If you are dual booting Windows and Linux then you might wish to share your Windows My Pictures, My Music, My Documents etc with your Linux OS. The following tutorial will replace your Linux Pictures, Documents, Music, Videos and Downloads folder with links to Their counterpart folders on the Windows side.
In order to create the softlinks you first of all have to mount any Windows drives at boot up. By default Your Windows ntfs partitions are automatically mounted when you try to access them but not at boot time.
To mount the drives you first of all have to create mount points in either /media or /mnt folders. The difference is. Drives mounted in /media will be visible on the desktop whereas drives mounted in /mnt will be invisible unless you create links to them.
For me I prefer them in /mnt but you can just substitute /mnt for /media if you prefer.
Open Terminal and type
sudo mkdir Windows
repeat the previous command for each partition you wish to mount replacing Windows with the name you want that partition to be known by.
Next we need to find out the UUIDs for the drives so we can mount them in the fstab file.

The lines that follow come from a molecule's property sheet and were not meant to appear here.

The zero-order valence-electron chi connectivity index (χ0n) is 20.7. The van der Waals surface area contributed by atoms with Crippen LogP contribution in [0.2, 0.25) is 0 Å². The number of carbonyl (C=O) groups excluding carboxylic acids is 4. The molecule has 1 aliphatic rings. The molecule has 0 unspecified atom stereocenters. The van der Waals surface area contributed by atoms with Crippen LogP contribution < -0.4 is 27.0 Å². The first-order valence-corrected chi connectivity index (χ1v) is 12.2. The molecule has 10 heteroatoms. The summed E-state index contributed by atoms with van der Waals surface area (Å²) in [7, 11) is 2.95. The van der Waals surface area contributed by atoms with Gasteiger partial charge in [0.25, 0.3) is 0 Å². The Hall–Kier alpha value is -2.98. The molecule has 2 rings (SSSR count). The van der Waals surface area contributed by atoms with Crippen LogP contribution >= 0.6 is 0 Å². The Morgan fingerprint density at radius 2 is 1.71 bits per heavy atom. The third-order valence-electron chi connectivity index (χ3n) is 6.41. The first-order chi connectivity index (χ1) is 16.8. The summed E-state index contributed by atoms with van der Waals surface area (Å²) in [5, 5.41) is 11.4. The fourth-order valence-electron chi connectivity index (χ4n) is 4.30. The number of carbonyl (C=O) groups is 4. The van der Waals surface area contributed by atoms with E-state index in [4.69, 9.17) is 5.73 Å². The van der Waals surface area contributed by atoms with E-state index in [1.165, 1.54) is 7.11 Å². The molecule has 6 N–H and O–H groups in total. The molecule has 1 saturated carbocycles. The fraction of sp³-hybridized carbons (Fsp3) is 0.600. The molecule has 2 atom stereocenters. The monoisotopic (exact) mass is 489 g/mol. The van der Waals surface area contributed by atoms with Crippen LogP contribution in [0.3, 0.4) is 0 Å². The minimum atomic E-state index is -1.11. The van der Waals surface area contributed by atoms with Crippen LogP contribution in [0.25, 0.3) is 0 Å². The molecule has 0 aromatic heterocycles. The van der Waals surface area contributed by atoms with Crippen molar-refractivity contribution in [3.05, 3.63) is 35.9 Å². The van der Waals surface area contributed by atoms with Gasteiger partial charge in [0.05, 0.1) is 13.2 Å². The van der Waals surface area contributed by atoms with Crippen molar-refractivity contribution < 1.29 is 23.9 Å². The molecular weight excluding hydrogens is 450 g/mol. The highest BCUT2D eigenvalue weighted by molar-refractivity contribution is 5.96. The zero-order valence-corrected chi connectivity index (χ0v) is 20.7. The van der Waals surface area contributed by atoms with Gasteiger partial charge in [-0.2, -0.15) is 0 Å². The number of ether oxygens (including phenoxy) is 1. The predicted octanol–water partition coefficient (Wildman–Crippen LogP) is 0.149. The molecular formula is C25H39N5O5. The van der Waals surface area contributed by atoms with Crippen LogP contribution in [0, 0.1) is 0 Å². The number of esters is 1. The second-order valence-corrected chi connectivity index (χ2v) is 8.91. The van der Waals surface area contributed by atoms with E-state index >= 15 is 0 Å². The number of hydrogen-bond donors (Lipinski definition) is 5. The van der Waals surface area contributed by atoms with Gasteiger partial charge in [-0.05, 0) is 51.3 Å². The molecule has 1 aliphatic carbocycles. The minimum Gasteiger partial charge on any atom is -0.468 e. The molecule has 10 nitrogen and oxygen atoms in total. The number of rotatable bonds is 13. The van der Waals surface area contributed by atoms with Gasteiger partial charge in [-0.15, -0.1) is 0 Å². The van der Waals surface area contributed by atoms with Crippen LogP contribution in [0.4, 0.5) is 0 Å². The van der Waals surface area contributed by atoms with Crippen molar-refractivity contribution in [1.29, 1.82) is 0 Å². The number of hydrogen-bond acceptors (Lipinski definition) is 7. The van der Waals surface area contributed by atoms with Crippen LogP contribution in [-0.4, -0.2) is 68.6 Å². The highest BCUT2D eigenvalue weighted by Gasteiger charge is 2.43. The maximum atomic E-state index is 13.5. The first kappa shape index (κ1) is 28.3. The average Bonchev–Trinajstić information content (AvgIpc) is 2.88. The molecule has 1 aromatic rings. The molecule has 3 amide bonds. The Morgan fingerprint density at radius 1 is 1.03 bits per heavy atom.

Open Terminal and type
make a note of the UUIDs for the drives you wish to mount.
You should have a list of numbers like this “DE906C6C906C4CD9”
Next we need to make a backup of fstab so type the following into Terminal.
sudo cp fstab fstab.BAK
Now we need to open fstab with a text editor so we can add the UUID information.
In Terminal type
Sudo gedit fstab
Here is what I added to my fstab file in order to mount my drives
UUID=DE906C6C906C4CD9 /mnt/Windows ntfs-3g auto,users,uid=1000,gid=100,dmask=027,fmask=137,utf8 0 0
UUID=01CB7F21B3E049A0 /mnt/Documents ntfs-3g auto,users,uid=1000,gid=100,dmask=027,fmask=137,utf8 0 0
UUID=01CB753790E3F260 /mnt/Entertainment ntfs-3g auto,users,uid=1000,gid=100,dmask=027,fmask=137,utf8 0 0
UUID=7C908C4B908C0E38 /mnt/Movies ntfs-3g auto,users,uid=1000,gid=100,dmask=027,fmask=137,utf8 0 0
Simply copy and paste the above information but replace the UUID with the UUIDs from your system and also replace the mount points with the mount points you created in your /mnt or /media folders.
So that all the new mounted drives become availabe type into Terminal
Now that the drives are all mounted we can create the softlinks.
Lets for this example replace the Pictures folder in Linux so delete this folder (making sure you have rescued any data from it of course).
In Terminal type the following
cd /mnt[and the rest of the path to the folder that 'My Pictures' is in]
ln -s 'My Pictures' /home/[your user name]/Pictures
Tip: to make this step simpler you can just type ln -s and drag and drop the folder onto the Terminal window. Then just add the new softlink location in /home/[user name]
That's it. You should now have a folder in /home/[username] called Pictures that links to your my pictures folder on Windows. Repeat this step for as many folder as you would like to softlink.
I hope this will be useful to someone .